17 Feb

Certainty and ignorance

Statue of John Knox

Although I write about and am engaged with politics these days, I haven’t always held much in the way of political opinions.  The impetus for beginning an interest in it came from one conversation too many in which I was left silent with no opinion to give.  As it seemed to me – and which I now know to be naïve – the people whose opinions I heard tended to carry their views with a certainty and conviction I rarely had about anything.  Not knowing the details of political circumstances, I concluded these people were better informed than I was, so I generally felt no reason to interject or disagree with them.

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10 Feb

The budo lifestyle

Lately I’ve been thinking a number of things concerning my attitude towards life and my understanding of the ‘budo lifestyle’.  Particularly on my mind has been the nature of necessity and how it’s comforting, but ultimately disingenuous, to view things as needs when in reality they are wants.  The absence of some things can be psychologically difficult, but making life difficult is not the same as making it impossible, and that, it seems to me, is the true distinction between a want and a need.

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21 Dec

Social apathy

Social apathy

Social apathy seems to have stricken developed countries. I don’t see it fit for me to criticise what others should be interested in, but if there’s something that, as a society, we should all collectively be interested in, it’s how our society is governed. This is a subject that ought to appeal to all people – from the selfless who care for those around them, to the selfish who care for themselves. From the two opposite ends of the spectrum, both Russell and Rand were interested in government, and so should all of us be. If we aren’t, we actively hand the reins to those who are, who will always use that power for the securement of their own interests – including preventing us from taking those reins back.

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19 Dec

Programming’s not for everyone

Programming

I used to think, as I suspect that most people think, that near enough everyone can learn to program if they were to put their mind to it. Recently I’ve been questioning this idea, and now I think probably not everyone can – probably less even than half. There seems to be a lot of websites out there encouraging everyone to learn to program, but I think all these programmes are necessarily doomed to failure if their intention is genuinely to get general society to understand programming.

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12 Dec

The importance of self-improvement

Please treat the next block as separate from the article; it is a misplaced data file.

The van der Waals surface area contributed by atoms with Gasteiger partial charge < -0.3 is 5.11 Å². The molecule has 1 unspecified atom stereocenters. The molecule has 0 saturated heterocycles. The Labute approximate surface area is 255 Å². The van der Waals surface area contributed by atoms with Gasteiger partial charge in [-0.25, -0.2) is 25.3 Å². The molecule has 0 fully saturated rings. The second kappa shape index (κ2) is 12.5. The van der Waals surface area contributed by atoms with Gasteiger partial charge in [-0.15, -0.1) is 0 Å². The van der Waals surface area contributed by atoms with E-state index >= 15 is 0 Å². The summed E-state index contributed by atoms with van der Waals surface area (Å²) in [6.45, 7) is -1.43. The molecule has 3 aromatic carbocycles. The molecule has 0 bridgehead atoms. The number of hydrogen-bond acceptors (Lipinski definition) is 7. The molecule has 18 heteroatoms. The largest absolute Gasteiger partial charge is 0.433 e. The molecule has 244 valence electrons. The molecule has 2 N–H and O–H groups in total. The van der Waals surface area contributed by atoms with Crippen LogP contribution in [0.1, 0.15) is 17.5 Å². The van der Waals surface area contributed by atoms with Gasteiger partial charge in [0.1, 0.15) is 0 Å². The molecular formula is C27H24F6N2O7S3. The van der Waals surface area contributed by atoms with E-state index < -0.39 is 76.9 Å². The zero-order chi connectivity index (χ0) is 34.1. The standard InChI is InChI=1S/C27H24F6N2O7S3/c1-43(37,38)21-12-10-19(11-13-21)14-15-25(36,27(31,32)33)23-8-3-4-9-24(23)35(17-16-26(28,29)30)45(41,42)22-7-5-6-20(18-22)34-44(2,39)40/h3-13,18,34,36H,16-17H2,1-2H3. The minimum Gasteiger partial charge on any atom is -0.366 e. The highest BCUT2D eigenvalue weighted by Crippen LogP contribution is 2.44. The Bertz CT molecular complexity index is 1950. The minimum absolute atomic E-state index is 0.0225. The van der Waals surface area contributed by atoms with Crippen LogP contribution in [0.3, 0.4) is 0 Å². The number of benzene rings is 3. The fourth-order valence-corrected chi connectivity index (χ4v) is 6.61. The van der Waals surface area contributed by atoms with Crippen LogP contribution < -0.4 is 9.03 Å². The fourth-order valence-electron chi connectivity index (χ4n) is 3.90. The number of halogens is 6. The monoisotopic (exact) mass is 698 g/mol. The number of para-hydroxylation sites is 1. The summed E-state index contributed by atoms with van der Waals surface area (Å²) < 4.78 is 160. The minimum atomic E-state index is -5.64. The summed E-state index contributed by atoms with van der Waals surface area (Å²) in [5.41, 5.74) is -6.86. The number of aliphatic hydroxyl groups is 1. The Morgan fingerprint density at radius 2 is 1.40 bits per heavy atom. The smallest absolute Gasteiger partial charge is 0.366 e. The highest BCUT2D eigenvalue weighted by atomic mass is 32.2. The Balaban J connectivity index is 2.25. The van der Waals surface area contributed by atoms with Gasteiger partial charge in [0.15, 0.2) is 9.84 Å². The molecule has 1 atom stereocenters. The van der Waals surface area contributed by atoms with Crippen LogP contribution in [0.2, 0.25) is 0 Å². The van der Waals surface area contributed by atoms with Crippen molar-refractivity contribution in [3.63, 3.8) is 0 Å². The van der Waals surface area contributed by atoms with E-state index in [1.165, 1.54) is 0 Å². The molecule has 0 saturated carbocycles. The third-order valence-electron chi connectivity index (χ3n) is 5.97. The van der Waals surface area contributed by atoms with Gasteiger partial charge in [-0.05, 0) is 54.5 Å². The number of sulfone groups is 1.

Self-improvement

If there’s one habit I’d advocate as being the most important for living a fulfilled life, it would be self-improvement. Self-improvement is so important that for most people I’d even say it was essential. As humans, developing new skills and growing as people is central to our vision of self-worth and sense of achievement, but I think it goes deeper than this.

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09 Dec

The future of education

Education

To those with it, it can seem the most valuable thing in the world, but to those without it, it can often seem completely unnecessary.  I’m writing about education.  Currently in Britain, statistics record that only 50-60% of students achieve the 5 A*-C grades deemed necessary for continued education or basic employment outside of apprenticeships.1  Is it me, or is this statistic diabolical?  How is it that over 40% of all children leaving secondary schools are deemed unfit for basic employment or continued academic achievement – and this in the nation supposedly ranked 6th2 in the world for its quality of education?

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  1. The latest figures available were published October 2012 by the Department of Education:

    58.6 per cent achieved 5 or more GCSEs at grade A* to C or equivalent including English and mathematics GCSEs or iGCSEs, a decrease of 0.4 percentage points from 2010/11 (Table 1a, Chart 1).

    See DfE: GCSE and Equivalent Results (Provisional) and National Curriculum Teacher Assessments at Key Stage 3 in England, 2011/12, available here

  2. According to the recent study by the Pearson education firm, as reported by the BBC on 27 November 2012. 

08 Dec

Why I learnt Esperanto

Esperanto

Recently I’ve been learning Esperanto.  Esperanto is a man-made, consciously planned language that has no geographical region associated with it, nor a collected populace, and because of this it can rightly be seen as an unusual choice to learn as far as languages go.  The usual reasons for learning a language generally don’t apply with Esperanto.

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12 Dec

The Stakes of Religion

The stakes of religion

I was raised in a Christian background — so much so that my parents used to take me and my family to an annual Christian retreat in the Spring. Consequently when I was growing up, Christianity was a heavy influence on my personal development. It wasn’t until I was 15 or 16 that I began to really comprehend the implications of my beliefs — specifically that if my friends didn’t believe, they would go to Hell. And Hell no less — an unfathomably bad place for even the gravest of criminals, let alone people that simply didn’t know any better. After this I began to have strong reservations about the ethics of a God that would punish my friends just because they didn’t believe in something they had no tangible experience of.

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